The President of Turkey’s dissenters range from a 16-year-old arrested for insulting him to a former Miss Turkey who was punished for sharing a poem critical of the Turkish president. In fact, free speech is now being rebranded as a form of terrorism. It’s part of a troubling pattern in Turkey, where President Recep Tayyip Erdogan is becoming increasingly tyrannical in his Islamization of Turkey.
The Islamization of Turkey under Erdogan has also included a proliferation of the use of Islamic symbols, rally appearances with the Quran, and the expansion of Islamic banking.
In fact, Erdogan’s AKP government entertains ambitions to make Istanbul an Islamic financing hub, according to A-Monitor.
Erdogan also encouraged other state lenders to work toward tripling the Islamic banking share of the market by 2023.
And despite Erdogan being increasingly anti-American, he accused America of intolerance toward Muslims, yet three months ago, he opened a gigantic Ottoman-style mosque in Lanham, Maryland, while churches remain forbidden in Turkey.
Now Erdogan is using the recent coup attempt to claim sweeping new powers for himself; some say that the coup was staged precisely in order to give the tyrannical leader a further grip on power. Erdogan vehemently denies this claim.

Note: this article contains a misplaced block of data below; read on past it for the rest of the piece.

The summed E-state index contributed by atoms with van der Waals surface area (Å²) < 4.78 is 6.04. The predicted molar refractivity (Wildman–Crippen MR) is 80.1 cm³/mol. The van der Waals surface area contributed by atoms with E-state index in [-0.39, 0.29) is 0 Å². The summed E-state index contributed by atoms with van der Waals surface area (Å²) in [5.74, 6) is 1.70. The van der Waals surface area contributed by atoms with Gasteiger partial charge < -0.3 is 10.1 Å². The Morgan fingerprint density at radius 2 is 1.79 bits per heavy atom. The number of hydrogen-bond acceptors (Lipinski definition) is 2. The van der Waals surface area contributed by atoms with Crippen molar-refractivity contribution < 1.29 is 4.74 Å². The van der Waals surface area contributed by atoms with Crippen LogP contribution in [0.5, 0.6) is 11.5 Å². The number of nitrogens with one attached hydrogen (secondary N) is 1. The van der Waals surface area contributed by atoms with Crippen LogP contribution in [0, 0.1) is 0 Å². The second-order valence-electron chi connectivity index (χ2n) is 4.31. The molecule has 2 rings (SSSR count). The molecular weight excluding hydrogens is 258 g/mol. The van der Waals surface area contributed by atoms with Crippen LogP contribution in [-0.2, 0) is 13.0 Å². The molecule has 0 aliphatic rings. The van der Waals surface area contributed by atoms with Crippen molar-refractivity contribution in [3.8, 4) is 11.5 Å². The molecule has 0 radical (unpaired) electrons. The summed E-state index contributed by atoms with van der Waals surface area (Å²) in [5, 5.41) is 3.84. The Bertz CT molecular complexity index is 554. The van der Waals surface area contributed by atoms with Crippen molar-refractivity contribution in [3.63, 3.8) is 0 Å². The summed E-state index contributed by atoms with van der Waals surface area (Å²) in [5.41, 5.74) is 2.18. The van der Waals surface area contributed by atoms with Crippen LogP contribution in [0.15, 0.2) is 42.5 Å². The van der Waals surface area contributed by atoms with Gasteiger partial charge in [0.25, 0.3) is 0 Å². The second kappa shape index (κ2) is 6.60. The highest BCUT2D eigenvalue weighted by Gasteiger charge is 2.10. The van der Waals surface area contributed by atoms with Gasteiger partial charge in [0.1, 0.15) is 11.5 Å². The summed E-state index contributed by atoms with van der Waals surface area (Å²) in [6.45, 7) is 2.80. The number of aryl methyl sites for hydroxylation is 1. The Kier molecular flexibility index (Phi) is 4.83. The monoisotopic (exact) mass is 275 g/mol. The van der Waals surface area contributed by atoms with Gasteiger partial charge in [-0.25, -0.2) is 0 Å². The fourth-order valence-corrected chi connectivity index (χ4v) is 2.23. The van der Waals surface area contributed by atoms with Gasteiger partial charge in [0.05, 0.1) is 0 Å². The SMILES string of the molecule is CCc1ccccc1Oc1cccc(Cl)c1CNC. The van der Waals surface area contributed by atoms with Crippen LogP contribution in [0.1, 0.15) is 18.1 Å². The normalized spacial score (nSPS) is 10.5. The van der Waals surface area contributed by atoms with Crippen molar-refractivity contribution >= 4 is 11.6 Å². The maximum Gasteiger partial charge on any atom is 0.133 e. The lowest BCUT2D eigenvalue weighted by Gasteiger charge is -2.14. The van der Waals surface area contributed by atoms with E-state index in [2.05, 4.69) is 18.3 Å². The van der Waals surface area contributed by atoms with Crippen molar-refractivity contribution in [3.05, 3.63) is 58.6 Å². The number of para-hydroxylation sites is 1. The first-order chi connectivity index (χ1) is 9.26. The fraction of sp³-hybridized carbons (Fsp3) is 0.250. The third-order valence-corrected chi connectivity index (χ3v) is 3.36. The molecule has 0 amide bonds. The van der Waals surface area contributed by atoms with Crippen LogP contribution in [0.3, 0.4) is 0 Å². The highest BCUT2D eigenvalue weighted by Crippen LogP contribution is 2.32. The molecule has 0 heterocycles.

“Turkey’s Parliament to Give Erdogan Sweeping New Powers as Crackdown Widens”, NBC News, July 21, 2016:
ANKARA, Turkey — Turkish lawmakers convened Thursday to endorse sweeping new powers for President Recep Tayyip Erdogan that would allow him to expand a crackdown in the wake of last week’s failed coup.
Nearly 10,000 people have been arrested while hundreds of schools have been closed in the crackdown. In addition, 58,881 civil service employees have been dismissed, forced to resign or had their licenses revoked as of Thursday.
Turkey’s 550-member parliament is set to approve Erdogan’s request for a three-month state of emergency. Erdogan’s Justice and Development Party account for 317 members in the chamber.
In an address to the nation late Wednesday, Erdogan announced a Cabinet decision to seek the additional powers, saying the state of emergency would give the government the tools to rid the military of the “virus” of subversion. He didn’t specify exactly what the state of emergency would entail.
Under the Turkish Constitution, the emergency measures allow the government to “partially or entirely” suspend “the exercise of fundamental rights and freedoms,” so long as it doesn’t violate international law. Lawmakers can sanction a state of emergency for a period of up to six months…